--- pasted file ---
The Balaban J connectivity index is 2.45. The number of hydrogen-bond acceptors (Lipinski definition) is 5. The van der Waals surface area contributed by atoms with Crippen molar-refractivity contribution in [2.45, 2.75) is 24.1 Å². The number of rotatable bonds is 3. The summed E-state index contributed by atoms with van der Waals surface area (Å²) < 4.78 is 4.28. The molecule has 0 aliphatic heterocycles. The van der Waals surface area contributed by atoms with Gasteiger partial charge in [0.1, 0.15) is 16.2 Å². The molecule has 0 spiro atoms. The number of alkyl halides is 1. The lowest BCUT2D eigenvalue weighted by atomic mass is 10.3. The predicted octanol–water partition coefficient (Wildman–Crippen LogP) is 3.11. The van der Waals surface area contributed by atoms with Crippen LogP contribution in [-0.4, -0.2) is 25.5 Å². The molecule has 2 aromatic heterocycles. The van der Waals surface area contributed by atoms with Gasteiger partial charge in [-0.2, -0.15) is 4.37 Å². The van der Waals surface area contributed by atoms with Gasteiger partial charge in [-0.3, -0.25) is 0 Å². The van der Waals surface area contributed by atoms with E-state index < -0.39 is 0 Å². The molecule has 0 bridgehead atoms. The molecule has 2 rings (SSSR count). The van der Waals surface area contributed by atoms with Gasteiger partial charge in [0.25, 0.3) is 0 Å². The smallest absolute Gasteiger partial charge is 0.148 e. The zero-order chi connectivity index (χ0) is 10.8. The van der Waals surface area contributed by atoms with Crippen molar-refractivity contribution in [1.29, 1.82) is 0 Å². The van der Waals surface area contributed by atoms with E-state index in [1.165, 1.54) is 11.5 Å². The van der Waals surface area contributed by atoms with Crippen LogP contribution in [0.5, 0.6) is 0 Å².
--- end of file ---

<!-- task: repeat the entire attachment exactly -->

The Balaban J connectivity index is 2.45. The number of hydrogen-bond acceptors (Lipinski definition) is 5. The van der Waals surface area contributed by atoms with Crippen molar-refractivity contribution in [2.45, 2.75) is 24.1 Å². The number of rotatable bonds is 3. The summed E-state index contributed by atoms with van der Waals surface area (Å²) < 4.78 is 4.28. The molecule has 0 aliphatic heterocycles. The van der Waals surface area contributed by atoms with Gasteiger partial charge in [0.1, 0.15) is 16.2 Å². The molecule has 0 spiro atoms. The number of alkyl halides is 1. The lowest BCUT2D eigenvalue weighted by atomic mass is 10.3. The predicted octanol–water partition coefficient (Wildman–Crippen LogP) is 3.11. The van der Waals surface area contributed by atoms with Crippen LogP contribution in [-0.4, -0.2) is 25.5 Å². The molecule has 2 aromatic heterocycles. The van der Waals surface area contributed by atoms with Gasteiger partial charge in [-0.2, -0.15) is 4.37 Å². The van der Waals surface area contributed by atoms with Gasteiger partial charge in [-0.3, -0.25) is 0 Å². The van der Waals surface area contributed by atoms with E-state index < -0.39 is 0 Å². The molecule has 0 bridgehead atoms. The molecule has 2 rings (SSSR count). The van der Waals surface area contributed by atoms with Gasteiger partial charge in [0.25, 0.3) is 0 Å². The smallest absolute Gasteiger partial charge is 0.148 e. The zero-order chi connectivity index (χ0) is 10.8. The van der Waals surface area contributed by atoms with Crippen molar-refractivity contribution in [1.29, 1.82) is 0 Å². The van der Waals surface area contributed by atoms with E-state index in [1.165, 1.54) is 11.5 Å². The van der Waals surface area contributed by atoms with Crippen LogP contribution in [0.5, 0.6) is 0 Å².